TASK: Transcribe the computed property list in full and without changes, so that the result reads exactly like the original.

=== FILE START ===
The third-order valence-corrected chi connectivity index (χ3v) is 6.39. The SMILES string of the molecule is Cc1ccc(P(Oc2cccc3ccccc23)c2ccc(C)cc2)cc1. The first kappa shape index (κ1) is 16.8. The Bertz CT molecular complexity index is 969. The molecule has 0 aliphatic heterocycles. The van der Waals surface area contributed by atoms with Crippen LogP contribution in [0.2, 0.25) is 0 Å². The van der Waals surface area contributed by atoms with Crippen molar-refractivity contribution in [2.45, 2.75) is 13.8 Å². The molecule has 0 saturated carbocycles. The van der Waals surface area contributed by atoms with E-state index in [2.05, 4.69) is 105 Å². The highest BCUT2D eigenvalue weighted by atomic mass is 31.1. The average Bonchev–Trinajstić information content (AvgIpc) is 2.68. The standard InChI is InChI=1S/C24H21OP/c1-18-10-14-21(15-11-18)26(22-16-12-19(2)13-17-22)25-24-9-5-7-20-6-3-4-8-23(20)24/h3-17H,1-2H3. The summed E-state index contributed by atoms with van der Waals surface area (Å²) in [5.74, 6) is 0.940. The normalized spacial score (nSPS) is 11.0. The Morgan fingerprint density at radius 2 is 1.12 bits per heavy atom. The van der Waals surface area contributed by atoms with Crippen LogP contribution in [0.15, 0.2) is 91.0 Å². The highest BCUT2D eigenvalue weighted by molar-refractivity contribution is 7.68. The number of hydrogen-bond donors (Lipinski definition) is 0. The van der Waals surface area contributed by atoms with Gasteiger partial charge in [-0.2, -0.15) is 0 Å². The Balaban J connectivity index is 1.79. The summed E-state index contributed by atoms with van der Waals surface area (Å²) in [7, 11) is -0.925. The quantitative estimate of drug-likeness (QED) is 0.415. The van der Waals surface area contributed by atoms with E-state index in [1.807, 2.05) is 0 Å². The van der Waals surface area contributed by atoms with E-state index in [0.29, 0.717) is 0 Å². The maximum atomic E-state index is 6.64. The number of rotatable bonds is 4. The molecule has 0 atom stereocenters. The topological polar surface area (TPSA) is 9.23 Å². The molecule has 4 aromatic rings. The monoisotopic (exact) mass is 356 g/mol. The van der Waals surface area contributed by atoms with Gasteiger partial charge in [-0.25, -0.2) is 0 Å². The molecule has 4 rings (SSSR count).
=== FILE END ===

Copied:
The third-order valence-corrected chi connectivity index (χ3v) is 6.39. The SMILES string of the molecule is Cc1ccc(P(Oc2cccc3ccccc23)c2ccc(C)cc2)cc1. The first kappa shape index (κ1) is 16.8. The Bertz CT molecular complexity index is 969. The molecule has 0 aliphatic heterocycles. The van der Waals surface area contributed by atoms with Crippen LogP contribution in [0.2, 0.25) is 0 Å². The van der Waals surface area contributed by atoms with Crippen molar-refractivity contribution in [2.45, 2.75) is 13.8 Å². The molecule has 0 saturated carbocycles. The van der Waals surface area contributed by atoms with E-state index in [2.05, 4.69) is 105 Å². The highest BCUT2D eigenvalue weighted by atomic mass is 31.1. The average Bonchev–Trinajstić information content (AvgIpc) is 2.68. The standard InChI is InChI=1S/C24H21OP/c1-18-10-14-21(15-11-18)26(22-16-12-19(2)13-17-22)25-24-9-5-7-20-6-3-4-8-23(20)24/h3-17H,1-2H3. The summed E-state index contributed by atoms with van der Waals surface area (Å²) in [5.74, 6) is 0.940. The normalized spacial score (nSPS) is 11.0. The Morgan fingerprint density at radius 2 is 1.12 bits per heavy atom. The van der Waals surface area contributed by atoms with Crippen LogP contribution in [0.15, 0.2) is 91.0 Å². The highest BCUT2D eigenvalue weighted by molar-refractivity contribution is 7.68. The number of hydrogen-bond donors (Lipinski definition) is 0. The van der Waals surface area contributed by atoms with Gasteiger partial charge in [-0.2, -0.15) is 0 Å². The Balaban J connectivity index is 1.79. The summed E-state index contributed by atoms with van der Waals surface area (Å²) in [7, 11) is -0.925. The quantitative estimate of drug-likeness (QED) is 0.415. The van der Waals surface area contributed by atoms with E-state index in [1.807, 2.05) is 0 Å². The van der Waals surface area contributed by atoms with E-state index in [0.29, 0.717) is 0 Å². The maximum atomic E-state index is 6.64. The number of rotatable bonds is 4. The molecule has 0 atom stereocenters. The topological polar surface area (TPSA) is 9.23 Å². The molecule has 4 aromatic rings. The monoisotopic (exact) mass is 356 g/mol. The van der Waals surface area contributed by atoms with Gasteiger partial charge in [-0.25, -0.2) is 0 Å². The molecule has 4 rings (SSSR count).